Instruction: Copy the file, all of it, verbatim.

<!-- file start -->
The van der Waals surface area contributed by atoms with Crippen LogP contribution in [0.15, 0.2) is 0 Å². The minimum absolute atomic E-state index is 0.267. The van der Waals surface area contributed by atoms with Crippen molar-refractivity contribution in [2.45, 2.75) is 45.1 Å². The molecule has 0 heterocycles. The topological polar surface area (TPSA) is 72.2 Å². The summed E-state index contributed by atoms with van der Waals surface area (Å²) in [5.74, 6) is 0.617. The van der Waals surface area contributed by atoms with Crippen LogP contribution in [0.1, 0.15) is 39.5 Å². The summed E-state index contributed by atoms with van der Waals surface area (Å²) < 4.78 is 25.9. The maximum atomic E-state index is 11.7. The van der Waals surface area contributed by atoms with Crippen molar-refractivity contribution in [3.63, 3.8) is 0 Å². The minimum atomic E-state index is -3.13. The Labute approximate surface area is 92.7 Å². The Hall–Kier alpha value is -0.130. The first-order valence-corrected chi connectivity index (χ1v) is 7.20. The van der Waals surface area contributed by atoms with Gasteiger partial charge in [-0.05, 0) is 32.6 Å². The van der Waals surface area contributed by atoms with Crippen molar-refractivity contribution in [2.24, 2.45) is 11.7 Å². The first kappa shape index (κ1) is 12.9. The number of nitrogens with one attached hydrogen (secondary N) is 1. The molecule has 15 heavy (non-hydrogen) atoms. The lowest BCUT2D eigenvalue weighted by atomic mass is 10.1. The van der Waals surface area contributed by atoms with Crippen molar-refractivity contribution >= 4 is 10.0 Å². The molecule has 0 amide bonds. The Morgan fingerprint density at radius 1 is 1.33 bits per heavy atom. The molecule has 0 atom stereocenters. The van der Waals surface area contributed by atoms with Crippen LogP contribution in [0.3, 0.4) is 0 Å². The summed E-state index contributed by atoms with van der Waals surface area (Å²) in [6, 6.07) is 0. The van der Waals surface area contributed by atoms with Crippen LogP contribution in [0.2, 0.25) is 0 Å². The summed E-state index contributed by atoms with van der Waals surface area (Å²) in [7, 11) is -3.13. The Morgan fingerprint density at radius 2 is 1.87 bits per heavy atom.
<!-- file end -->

The van der Waals surface area contributed by atoms with Crippen LogP contribution in [0.15, 0.2) is 0 Å². The minimum absolute atomic E-state index is 0.267. The van der Waals surface area contributed by atoms with Crippen molar-refractivity contribution in [2.45, 2.75) is 45.1 Å². The molecule has 0 heterocycles. The topological polar surface area (TPSA) is 72.2 Å². The summed E-state index contributed by atoms with van der Waals surface area (Å²) in [5.74, 6) is 0.617. The van der Waals surface area contributed by atoms with Crippen LogP contribution in [0.1, 0.15) is 39.5 Å². The summed E-state index contributed by atoms with van der Waals surface area (Å²) < 4.78 is 25.9. The maximum atomic E-state index is 11.7. The van der Waals surface area contributed by atoms with Crippen molar-refractivity contribution in [3.63, 3.8) is 0 Å². The minimum atomic E-state index is -3.13. The Labute approximate surface area is 92.7 Å². The Hall–Kier alpha value is -0.130. The first-order valence-corrected chi connectivity index (χ1v) is 7.20. The van der Waals surface area contributed by atoms with Gasteiger partial charge in [-0.05, 0) is 32.6 Å². The van der Waals surface area contributed by atoms with Crippen molar-refractivity contribution in [2.24, 2.45) is 11.7 Å². The first kappa shape index (κ1) is 12.9. The number of nitrogens with one attached hydrogen (secondary N) is 1. The molecule has 15 heavy (non-hydrogen) atoms. The lowest BCUT2D eigenvalue weighted by atomic mass is 10.1. The van der Waals surface area contributed by atoms with Crippen molar-refractivity contribution >= 4 is 10.0 Å². The molecule has 0 amide bonds. The Morgan fingerprint density at radius 1 is 1.33 bits per heavy atom. The molecule has 0 atom stereocenters. The van der Waals surface area contributed by atoms with Crippen LogP contribution in [0.3, 0.4) is 0 Å². The summed E-state index contributed by atoms with van der Waals surface area (Å²) in [6, 6.07) is 0. The van der Waals surface area contributed by atoms with Crippen LogP contribution in [0.2, 0.25) is 0 Å². The summed E-state index contributed by atoms with van der Waals surface area (Å²) in [7, 11) is -3.13. The Morgan fingerprint density at radius 2 is 1.87 bits per heavy atom.